Buddy Punching Time Theft
Time theft is a big problem for business. Employees shirking work by clocking in late or out early is the bane of employers and can lead to many thousands of pounds in lost revenue every year. And with employees sometimes helping each other in their fraudulent endeavours with buddy punching, spotting who is and isn’t working the hours they are paid for can be difficult. Left unchecked, buddy punching can become a serious problem. It costs businesses millions of pounds each year and can, in some cases, contribute to their failure.
In this article, we are going to discuss exactly what buddy punching is, why an employee might do it, and what employers can do to prevent it from happening.
What Is Buddy Punching?
Buddy punching is when one member of staff clocks in or out of a shift on behalf of another. This can happen in a variety of ways, including via a time clock, swipe card system, or a paper sign-in sheet. The ‘punch’ part in the name comes from the old-fashioned time clocks that employees would use to punch holes in a timecard to register when they began and finished work.
The act of staff clocking each other in and out of shifts isn’t new. The term ‘buddy punching’, however, has become increasingly common in recent years. This is mainly because employers have become wise to the act and have begun to realise that it is costing them considerable sums of money each year.
What Problems Can Arise from Buddy Punching?
Buddy punching can lead to a variety of problems for a business, including:
- Loss of working hours and reduced productivity. If staff aren’t present when they should be, they cannot perform the work they should be doing.
- Loss of revenue and overpaying staff. Buddy punching is fraud and by committing it, employees are stealing from their employer.
- Inaccurate records of who is on site at any given time. If a fire breaks out, it is vital that a business knows exactly who is on site and who isn’t. Without this, emergency services may risk their lives looking for staff members who aren’t actually at work.
What Are the Main Reasons for Buddy Punching?
It generally happens for one of the following reasons:
- To cover for an employee being late to shift.
- To cover for an employee leaving their shift early to complete a personal task.
- To artificially extend working hours so the employee receives more pay.
- To extend break periods and rest times to give the impression that an employee is working when they are not.
Why Do Employees Feel the Need to Buddy Punch?
It’s easy to put the blame for buddy punch on the shoulders of the offending employees. Sure, some unscrupulous workers may try their luck, but there is often more to the situations than staff trying to get one over on their employer. Often buddy punching is a symptom of a bigger problem, such as:
- Unhappy staff.
- Poor scheduling and rota planning.
- Too stringent or ill-advised work policies.
Usually there’s no single cause for buddy punching and it tends to be a combination of some, or all, of the following:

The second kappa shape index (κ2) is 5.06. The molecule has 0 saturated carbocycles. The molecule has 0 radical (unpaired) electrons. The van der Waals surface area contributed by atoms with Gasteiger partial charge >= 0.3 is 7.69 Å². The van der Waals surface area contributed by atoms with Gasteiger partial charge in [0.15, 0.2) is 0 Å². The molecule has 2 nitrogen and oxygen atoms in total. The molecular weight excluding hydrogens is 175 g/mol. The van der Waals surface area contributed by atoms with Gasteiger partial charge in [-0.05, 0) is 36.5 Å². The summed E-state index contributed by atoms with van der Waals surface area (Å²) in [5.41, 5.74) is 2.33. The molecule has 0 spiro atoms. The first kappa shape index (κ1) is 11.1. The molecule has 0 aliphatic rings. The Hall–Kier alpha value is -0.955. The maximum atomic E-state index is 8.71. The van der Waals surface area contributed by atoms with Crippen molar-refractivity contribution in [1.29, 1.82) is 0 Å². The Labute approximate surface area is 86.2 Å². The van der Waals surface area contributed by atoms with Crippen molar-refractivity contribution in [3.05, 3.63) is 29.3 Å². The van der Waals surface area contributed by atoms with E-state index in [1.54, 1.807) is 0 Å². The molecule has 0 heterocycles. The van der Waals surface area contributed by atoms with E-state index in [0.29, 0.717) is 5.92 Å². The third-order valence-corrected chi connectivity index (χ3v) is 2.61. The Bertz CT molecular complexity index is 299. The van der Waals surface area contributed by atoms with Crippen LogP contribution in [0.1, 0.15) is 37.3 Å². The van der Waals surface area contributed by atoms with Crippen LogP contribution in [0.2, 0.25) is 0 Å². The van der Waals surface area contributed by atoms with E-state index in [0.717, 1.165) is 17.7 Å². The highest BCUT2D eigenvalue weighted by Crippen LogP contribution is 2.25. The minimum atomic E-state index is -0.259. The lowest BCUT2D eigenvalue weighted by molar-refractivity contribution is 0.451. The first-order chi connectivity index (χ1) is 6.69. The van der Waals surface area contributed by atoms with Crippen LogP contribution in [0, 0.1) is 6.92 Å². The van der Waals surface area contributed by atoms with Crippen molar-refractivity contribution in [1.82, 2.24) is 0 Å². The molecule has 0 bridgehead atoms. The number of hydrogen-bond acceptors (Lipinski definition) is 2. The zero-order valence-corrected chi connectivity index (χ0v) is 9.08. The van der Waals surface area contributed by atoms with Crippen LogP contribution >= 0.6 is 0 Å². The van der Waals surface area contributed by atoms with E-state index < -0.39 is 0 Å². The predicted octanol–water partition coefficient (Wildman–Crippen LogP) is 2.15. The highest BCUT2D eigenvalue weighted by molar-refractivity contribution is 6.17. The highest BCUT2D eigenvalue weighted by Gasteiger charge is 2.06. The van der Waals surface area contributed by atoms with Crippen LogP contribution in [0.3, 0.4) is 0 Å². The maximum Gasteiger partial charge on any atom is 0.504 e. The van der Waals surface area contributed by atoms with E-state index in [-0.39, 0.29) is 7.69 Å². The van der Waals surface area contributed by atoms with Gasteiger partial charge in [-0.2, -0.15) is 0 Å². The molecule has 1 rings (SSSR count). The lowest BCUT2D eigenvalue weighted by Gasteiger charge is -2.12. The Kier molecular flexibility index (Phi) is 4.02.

Fear of getting into trouble
If staff members know they’ll be in trouble or lose pay as a result of being late to work, they are far more likely to ask a co-worker to clock them in if they are running late. Often buddy punching occurs when an employee fears being reprimanded.
Feeling disinterested in work
Sometimes, an employee will arrive late purely because they set off for work at the last possible moment. They may then ask a fellow employee to buddy punch for them to hide the fact that they are late. This lack of urgency can stem from a worker feelings of disinterest in their job.
Anger towards an employer
In rare cases, staff clocking in for one another can be a sign that employees simply don’t like their employer, their work, or their shift pattern. Often the act is done as an act of defiance and a show of displeasure towards their job.
How Can an Employer Prevent Buddy Punching?
While buddy punching may be difficult to spot, the good news is there are ways to prevent it. These include:
The easiest and most efficient way to stop buddy punching is to force staff to clock in and out digitally. Paper timesheets can be easily forged, punch cards used by anyone, and swipe cards passed between staff. Digital, web-based solutions make buddy punching all but impossible as logging in and out of a device requires far more effort and knowledge.
2. Make Buddy Punching an Explicit Disciplinary Matter in Your Employee Handbook
If you don’t already list buddy punching specifically in your employee handbook, then it should be. We also recommend making it part of your employee induction processes. It’s not always enough to tell your staff that buddy punching is ‘bad’. Everyone knows this already. Rather, your staff need to be aware of the possible repercussions of the act and the implications for the business as a whole.
3. Have Better Staff Rotas and Flexibility That Work for Your Staff
Preparing staff rotas and employee schedules can be tricky without trying to work around employees’ preferences. But neglecting the needs of staff is a sure-fire way to cause upset and scheduling issues. By inviting staff to share their availability and providing flexibility in scheduling, an employer can make life easier for staff. This can reduce the need and urge to buddy punch.
When it gets out of hand, buddy punching can lead to serious problems for any business. Issues from overspending on staffing, to putting people’s lives at risk if a fire breaks out can be disastrous in any workplace.
We hope you have enjoyed our article. For more informative workplace information, check out the rest of our website.